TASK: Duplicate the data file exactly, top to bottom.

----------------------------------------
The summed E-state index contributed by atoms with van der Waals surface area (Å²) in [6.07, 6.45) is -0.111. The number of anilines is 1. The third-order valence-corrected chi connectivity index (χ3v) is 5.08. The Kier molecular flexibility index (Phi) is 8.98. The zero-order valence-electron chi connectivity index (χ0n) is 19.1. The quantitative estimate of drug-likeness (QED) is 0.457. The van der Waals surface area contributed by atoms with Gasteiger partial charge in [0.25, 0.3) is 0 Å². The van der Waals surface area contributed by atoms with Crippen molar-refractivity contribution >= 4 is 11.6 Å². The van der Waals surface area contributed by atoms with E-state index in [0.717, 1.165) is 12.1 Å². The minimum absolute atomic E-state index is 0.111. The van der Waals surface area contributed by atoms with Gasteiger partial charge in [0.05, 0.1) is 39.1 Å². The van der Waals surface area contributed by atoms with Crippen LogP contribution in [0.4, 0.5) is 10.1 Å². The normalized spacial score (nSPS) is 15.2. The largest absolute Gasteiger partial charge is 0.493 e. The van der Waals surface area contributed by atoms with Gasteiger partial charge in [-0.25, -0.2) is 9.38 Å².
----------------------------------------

The summed E-state index contributed by atoms with van der Waals surface area (Å²) in [6.07, 6.45) is -0.111. The number of anilines is 1. The third-order valence-corrected chi connectivity index (χ3v) is 5.08. The Kier molecular flexibility index (Phi) is 8.98. The zero-order valence-electron chi connectivity index (χ0n) is 19.1. The quantitative estimate of drug-likeness (QED) is 0.457. The van der Waals surface area contributed by atoms with Gasteiger partial charge in [0.25, 0.3) is 0 Å². The van der Waals surface area contributed by atoms with Crippen molar-refractivity contribution >= 4 is 11.6 Å². The van der Waals surface area contributed by atoms with E-state index in [0.717, 1.165) is 12.1 Å². The minimum absolute atomic E-state index is 0.111. The van der Waals surface area contributed by atoms with Gasteiger partial charge in [0.05, 0.1) is 39.1 Å². The van der Waals surface area contributed by atoms with Crippen LogP contribution in [0.4, 0.5) is 10.1 Å². The normalized spacial score (nSPS) is 15.2. The largest absolute Gasteiger partial charge is 0.493 e. The van der Waals surface area contributed by atoms with Gasteiger partial charge in [-0.25, -0.2) is 9.38 Å².